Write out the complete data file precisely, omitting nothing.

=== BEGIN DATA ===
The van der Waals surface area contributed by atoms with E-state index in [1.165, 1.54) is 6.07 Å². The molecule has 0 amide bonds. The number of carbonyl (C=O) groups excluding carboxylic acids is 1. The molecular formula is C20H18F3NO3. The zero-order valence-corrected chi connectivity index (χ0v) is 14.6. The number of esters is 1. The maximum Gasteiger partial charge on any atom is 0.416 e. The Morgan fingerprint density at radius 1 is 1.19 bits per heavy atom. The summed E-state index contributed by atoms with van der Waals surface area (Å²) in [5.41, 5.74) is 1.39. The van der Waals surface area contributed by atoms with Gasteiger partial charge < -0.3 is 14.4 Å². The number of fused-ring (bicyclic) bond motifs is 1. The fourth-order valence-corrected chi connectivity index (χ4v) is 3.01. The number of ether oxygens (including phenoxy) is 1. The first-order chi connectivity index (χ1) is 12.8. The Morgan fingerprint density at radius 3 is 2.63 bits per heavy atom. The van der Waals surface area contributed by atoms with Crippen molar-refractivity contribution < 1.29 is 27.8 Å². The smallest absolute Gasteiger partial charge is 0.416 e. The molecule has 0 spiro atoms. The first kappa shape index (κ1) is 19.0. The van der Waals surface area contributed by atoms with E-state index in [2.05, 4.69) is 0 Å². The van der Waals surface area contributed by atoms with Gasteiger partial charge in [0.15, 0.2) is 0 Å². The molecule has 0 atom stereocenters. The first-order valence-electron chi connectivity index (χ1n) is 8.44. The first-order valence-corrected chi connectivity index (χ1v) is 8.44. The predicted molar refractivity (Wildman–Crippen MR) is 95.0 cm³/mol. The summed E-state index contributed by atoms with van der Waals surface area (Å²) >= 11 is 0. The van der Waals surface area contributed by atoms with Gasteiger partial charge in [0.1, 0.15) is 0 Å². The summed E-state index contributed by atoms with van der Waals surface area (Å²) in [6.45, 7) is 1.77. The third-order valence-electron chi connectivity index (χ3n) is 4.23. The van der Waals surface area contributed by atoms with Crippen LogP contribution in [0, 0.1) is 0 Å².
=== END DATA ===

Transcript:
The van der Waals surface area contributed by atoms with E-state index in [1.165, 1.54) is 6.07 Å². The molecule has 0 amide bonds. The number of carbonyl (C=O) groups excluding carboxylic acids is 1. The molecular formula is C20H18F3NO3. The zero-order valence-corrected chi connectivity index (χ0v) is 14.6. The number of esters is 1. The maximum Gasteiger partial charge on any atom is 0.416 e. The Morgan fingerprint density at radius 1 is 1.19 bits per heavy atom. The summed E-state index contributed by atoms with van der Waals surface area (Å²) in [5.41, 5.74) is 1.39. The van der Waals surface area contributed by atoms with Gasteiger partial charge < -0.3 is 14.4 Å². The number of fused-ring (bicyclic) bond motifs is 1. The fourth-order valence-corrected chi connectivity index (χ4v) is 3.01. The number of ether oxygens (including phenoxy) is 1. The first-order chi connectivity index (χ1) is 12.8. The Morgan fingerprint density at radius 3 is 2.63 bits per heavy atom. The van der Waals surface area contributed by atoms with Crippen molar-refractivity contribution < 1.29 is 27.8 Å². The smallest absolute Gasteiger partial charge is 0.416 e. The molecule has 0 spiro atoms. The first kappa shape index (κ1) is 19.0. The van der Waals surface area contributed by atoms with E-state index in [2.05, 4.69) is 0 Å². The van der Waals surface area contributed by atoms with Gasteiger partial charge in [0.15, 0.2) is 0 Å². The molecule has 0 atom stereocenters. The first-order valence-electron chi connectivity index (χ1n) is 8.44. The first-order valence-corrected chi connectivity index (χ1v) is 8.44. The predicted molar refractivity (Wildman–Crippen MR) is 95.0 cm³/mol. The summed E-state index contributed by atoms with van der Waals surface area (Å²) >= 11 is 0. The van der Waals surface area contributed by atoms with Gasteiger partial charge in [0.1, 0.15) is 0 Å². The summed E-state index contributed by atoms with van der Waals surface area (Å²) in [6.45, 7) is 1.77. The third-order valence-electron chi connectivity index (χ3n) is 4.23. The van der Waals surface area contributed by atoms with Crippen LogP contribution in [0, 0.1) is 0 Å².